The best bit of the Nerd HQ panel was the young girl who had her mother ask Matt why he was leaving, because she was too upset to do so herself. Matt was quite obviously bothered by how much it upset her, and promised her a special photo with him after the panel. As they were leaving, he made sure to stop, get her attention, and (via mime) remind her to come out for her photo.That was so sweet and thoughtful that I teared up a little myself.
Something done in the same style or tone is not a ripoff. Is Resivoir Dogs a rip off of City on Fire? I was unaware of the Dark Horse comic, but you can't really say it's like anything out there. Same with Pacific Rim. The characters were not 100% but I felt like we were given enough there to "fill in the blanks"; they were archetypical but that worked for me. Also it looks like Guardians might be what you want...but it of course comes from a comic book.
Holy crap, someone other than me has actually seen Free Enterprise!Welp, off to add that Paul Cornell comic to my pull list.
"Holy crap, someone other than me has actually seen Free Enterprise!"Well, I guess that's why I've become the Star Trek person...
Ragnarök written & drawn by Walt Simonson, and a remastered version of his Star Slammers from IDW were highlights for me. The photos of Guardians of the Galaxy props look interesting and I'm intrigued by the announcement of a Batman & Son animated film and how they're going to tone down the entitled-psycopathic-ten-year-old persona of Damien as he first appeared.
Ununnilium - you are correct. It felt like Guillermo Del Toro wanted to do the ultimate kaiju spectacle and threw a lot of concepts wihout any development. For instance - the drift is such a fascinating idea that could be the focus of the entire story, yet it is only fully used in one sequence which was incredible, though, but still...you create such a concept and relegate it into one scene?Theonlyspiral - I've heard about Guardians, but I am basically fed up with Marvel Studios and their comic book adaptations. They just don't do anything for me. And don't get me started on DC Comics (although I have to admit that I have a soft spot for The Dark Knight trilogy despite its flaws - Batman is the only superhero that I can still watch). I don't know, it seems that I've reached that point where I can no longer enjoy nerd properties. Maybe I am turning into Dr. House. But there is also a thing that enrages me the most and that maybe influences my view on the nerd culture - nerds and their sense of entitlement. Why do they believe everyone who works on their beloved properties must adhere to their rules? I don't see anyone complaining, if they screw up a classical piece of literature, but do something with a fanboy property that goes against their thinking and things become so nasty you're afraid for people working on it. Why do they believe their properties must get the best treatment?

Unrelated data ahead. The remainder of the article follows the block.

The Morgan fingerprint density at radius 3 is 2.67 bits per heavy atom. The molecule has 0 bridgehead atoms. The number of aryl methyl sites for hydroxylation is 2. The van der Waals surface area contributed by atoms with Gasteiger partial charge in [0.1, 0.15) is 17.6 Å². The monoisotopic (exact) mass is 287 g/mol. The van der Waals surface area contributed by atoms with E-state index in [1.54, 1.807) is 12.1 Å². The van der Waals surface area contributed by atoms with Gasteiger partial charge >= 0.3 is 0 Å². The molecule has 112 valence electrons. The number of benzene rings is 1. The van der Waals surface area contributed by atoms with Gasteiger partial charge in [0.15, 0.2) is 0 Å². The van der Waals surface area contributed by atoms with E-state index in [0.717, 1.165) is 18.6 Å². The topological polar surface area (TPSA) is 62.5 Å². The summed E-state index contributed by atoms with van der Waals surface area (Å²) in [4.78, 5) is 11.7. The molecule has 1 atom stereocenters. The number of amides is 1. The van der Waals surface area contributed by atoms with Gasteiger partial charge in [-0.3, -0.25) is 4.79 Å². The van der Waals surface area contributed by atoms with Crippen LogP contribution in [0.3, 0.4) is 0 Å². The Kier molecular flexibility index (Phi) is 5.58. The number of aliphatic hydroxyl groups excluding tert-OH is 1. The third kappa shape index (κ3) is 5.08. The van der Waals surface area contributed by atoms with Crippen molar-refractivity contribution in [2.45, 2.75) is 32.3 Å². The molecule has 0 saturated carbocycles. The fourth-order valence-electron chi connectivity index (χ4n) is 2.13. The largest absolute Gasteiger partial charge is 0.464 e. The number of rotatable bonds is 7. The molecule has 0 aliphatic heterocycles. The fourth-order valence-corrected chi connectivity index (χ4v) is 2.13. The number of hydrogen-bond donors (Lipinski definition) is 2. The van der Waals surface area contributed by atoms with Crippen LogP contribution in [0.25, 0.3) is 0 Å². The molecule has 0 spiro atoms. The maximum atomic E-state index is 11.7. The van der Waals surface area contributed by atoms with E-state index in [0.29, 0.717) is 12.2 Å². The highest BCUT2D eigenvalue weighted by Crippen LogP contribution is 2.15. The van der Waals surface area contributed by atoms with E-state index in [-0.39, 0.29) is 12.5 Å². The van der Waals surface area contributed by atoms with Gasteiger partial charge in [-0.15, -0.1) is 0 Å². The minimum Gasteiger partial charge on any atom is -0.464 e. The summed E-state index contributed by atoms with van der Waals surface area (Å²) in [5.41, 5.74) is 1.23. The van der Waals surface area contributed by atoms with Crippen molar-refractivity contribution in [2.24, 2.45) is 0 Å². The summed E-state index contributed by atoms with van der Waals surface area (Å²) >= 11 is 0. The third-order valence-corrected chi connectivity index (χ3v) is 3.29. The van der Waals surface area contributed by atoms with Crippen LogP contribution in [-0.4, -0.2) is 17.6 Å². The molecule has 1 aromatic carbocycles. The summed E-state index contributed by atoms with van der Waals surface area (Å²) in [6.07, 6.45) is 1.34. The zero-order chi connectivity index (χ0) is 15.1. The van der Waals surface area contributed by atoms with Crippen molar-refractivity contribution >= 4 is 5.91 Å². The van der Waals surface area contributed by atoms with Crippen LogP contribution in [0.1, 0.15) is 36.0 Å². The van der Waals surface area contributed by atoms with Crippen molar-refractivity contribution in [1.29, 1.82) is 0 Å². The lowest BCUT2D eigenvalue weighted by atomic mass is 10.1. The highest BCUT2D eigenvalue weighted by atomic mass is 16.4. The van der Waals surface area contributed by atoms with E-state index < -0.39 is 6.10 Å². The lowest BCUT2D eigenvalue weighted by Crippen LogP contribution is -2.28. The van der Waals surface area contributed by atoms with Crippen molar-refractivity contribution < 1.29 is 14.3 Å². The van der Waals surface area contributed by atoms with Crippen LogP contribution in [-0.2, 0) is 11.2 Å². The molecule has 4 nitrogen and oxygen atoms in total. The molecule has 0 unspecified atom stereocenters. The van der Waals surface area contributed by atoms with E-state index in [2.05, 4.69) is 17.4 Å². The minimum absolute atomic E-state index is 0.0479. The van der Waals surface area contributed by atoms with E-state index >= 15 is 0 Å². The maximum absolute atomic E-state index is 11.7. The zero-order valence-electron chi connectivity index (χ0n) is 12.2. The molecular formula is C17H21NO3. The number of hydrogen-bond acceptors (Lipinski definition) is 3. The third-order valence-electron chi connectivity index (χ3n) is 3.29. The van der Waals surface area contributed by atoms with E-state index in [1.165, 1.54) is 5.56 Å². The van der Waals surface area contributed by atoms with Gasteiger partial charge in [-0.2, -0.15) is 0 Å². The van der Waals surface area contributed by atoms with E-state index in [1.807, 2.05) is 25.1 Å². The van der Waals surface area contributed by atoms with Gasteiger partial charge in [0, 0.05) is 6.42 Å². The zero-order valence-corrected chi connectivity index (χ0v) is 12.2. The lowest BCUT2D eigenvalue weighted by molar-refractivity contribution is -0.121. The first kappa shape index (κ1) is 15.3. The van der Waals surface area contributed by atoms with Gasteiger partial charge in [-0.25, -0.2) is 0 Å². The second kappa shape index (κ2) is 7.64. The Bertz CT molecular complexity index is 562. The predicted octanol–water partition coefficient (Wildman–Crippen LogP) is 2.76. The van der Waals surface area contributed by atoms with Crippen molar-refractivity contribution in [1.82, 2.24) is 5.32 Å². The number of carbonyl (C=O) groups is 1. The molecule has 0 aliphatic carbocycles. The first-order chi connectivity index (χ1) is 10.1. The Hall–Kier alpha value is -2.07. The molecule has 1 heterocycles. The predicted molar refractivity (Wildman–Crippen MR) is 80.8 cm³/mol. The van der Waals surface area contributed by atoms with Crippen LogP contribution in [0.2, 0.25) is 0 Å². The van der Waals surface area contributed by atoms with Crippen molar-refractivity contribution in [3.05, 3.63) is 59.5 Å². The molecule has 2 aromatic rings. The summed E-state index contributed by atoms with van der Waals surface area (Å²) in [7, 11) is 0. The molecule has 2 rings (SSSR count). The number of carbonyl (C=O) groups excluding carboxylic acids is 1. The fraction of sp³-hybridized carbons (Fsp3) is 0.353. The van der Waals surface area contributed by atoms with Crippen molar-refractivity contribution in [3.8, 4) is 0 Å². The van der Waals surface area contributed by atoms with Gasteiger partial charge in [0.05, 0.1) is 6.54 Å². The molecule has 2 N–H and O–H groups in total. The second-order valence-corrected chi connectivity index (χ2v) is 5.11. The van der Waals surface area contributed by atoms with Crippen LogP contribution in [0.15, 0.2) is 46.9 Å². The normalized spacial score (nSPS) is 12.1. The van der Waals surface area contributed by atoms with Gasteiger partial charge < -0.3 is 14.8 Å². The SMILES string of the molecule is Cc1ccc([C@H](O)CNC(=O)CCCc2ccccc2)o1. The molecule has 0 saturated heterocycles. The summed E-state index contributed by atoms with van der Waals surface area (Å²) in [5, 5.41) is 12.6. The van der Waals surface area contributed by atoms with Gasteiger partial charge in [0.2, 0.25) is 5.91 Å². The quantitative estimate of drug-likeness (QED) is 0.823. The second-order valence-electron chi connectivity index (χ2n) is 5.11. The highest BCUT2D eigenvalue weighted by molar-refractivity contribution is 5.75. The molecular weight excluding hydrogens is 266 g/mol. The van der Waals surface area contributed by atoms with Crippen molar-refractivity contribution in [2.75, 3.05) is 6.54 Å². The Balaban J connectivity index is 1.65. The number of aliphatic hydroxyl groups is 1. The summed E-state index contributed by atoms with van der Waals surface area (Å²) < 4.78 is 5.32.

"Free Enterprise" is great.
a space pirate with a crew that includes a depressive cyborgWell, you've almost described Zaphod Beeblebrox and Marvin the (not actually quite) Paranoid Android there, if that helps.But I hear you.
That was the same little girl who asked him last year if he was afraid of the Weeping Angels. Poor little girl... :-(
Only just NOW? You poor sod... :-O
Agreed! My wife despises "Free Enterprise" -- though not as much so as "The Star Wars Holiday Special" -- where I found it to be a delightful piece of work.The idea of two Shatner-worshipers meeting their idol....
What's not to love about The Star Wars Holiday Special? It's got everything you could want: First appearance of Boba Fett; First appearance of Mark Hamil's shiny new face; Carrie Fisher stoned off her gourd; Jefferson Starship; Art Carney; Lumpy; Singing Bea Arthur. What's not to love (I mean, other than all those things I mentioned)? (There's an internet reviewer who did a series on Weird Bits of Doctor Who, wherein he described the impact of Dimensions In Time by positing a universe where 'The Star Wars Holiday Special' was what they released to theaters instead of The Phantom Menace.)